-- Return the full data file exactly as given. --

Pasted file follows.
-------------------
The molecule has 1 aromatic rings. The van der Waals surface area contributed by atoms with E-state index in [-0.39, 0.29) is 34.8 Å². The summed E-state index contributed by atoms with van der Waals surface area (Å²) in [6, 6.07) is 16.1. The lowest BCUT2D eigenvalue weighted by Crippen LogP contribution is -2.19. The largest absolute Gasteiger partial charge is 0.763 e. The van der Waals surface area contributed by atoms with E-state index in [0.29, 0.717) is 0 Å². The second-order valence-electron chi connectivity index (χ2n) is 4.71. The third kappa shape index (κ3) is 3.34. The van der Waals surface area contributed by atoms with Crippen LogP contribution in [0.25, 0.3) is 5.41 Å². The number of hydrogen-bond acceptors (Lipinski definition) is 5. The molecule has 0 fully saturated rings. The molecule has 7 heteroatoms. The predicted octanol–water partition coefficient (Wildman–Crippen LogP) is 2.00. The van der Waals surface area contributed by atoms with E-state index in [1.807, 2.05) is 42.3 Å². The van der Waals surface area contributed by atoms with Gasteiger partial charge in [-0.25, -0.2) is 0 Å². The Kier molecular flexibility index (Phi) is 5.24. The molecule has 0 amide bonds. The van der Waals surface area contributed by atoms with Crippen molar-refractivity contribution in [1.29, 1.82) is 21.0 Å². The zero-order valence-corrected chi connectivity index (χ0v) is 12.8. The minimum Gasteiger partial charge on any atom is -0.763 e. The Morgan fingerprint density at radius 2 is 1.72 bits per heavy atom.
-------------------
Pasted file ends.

The molecule has 1 aromatic rings. The van der Waals surface area contributed by atoms with E-state index in [-0.39, 0.29) is 34.8 Å². The summed E-state index contributed by atoms with van der Waals surface area (Å²) in [6, 6.07) is 16.1. The lowest BCUT2D eigenvalue weighted by Crippen LogP contribution is -2.19. The largest absolute Gasteiger partial charge is 0.763 e. The van der Waals surface area contributed by atoms with E-state index in [0.29, 0.717) is 0 Å². The second-order valence-electron chi connectivity index (χ2n) is 4.71. The third kappa shape index (κ3) is 3.34. The van der Waals surface area contributed by atoms with Crippen LogP contribution in [0.25, 0.3) is 5.41 Å². The number of hydrogen-bond acceptors (Lipinski definition) is 5. The molecule has 0 fully saturated rings. The molecule has 7 heteroatoms. The predicted octanol–water partition coefficient (Wildman–Crippen LogP) is 2.00. The van der Waals surface area contributed by atoms with E-state index in [1.807, 2.05) is 42.3 Å². The van der Waals surface area contributed by atoms with Gasteiger partial charge in [-0.25, -0.2) is 0 Å². The Kier molecular flexibility index (Phi) is 5.24. The molecule has 0 amide bonds. The van der Waals surface area contributed by atoms with Crippen molar-refractivity contribution in [1.29, 1.82) is 21.0 Å². The zero-order valence-corrected chi connectivity index (χ0v) is 12.8. The minimum Gasteiger partial charge on any atom is -0.763 e. The Morgan fingerprint density at radius 2 is 1.72 bits per heavy atom.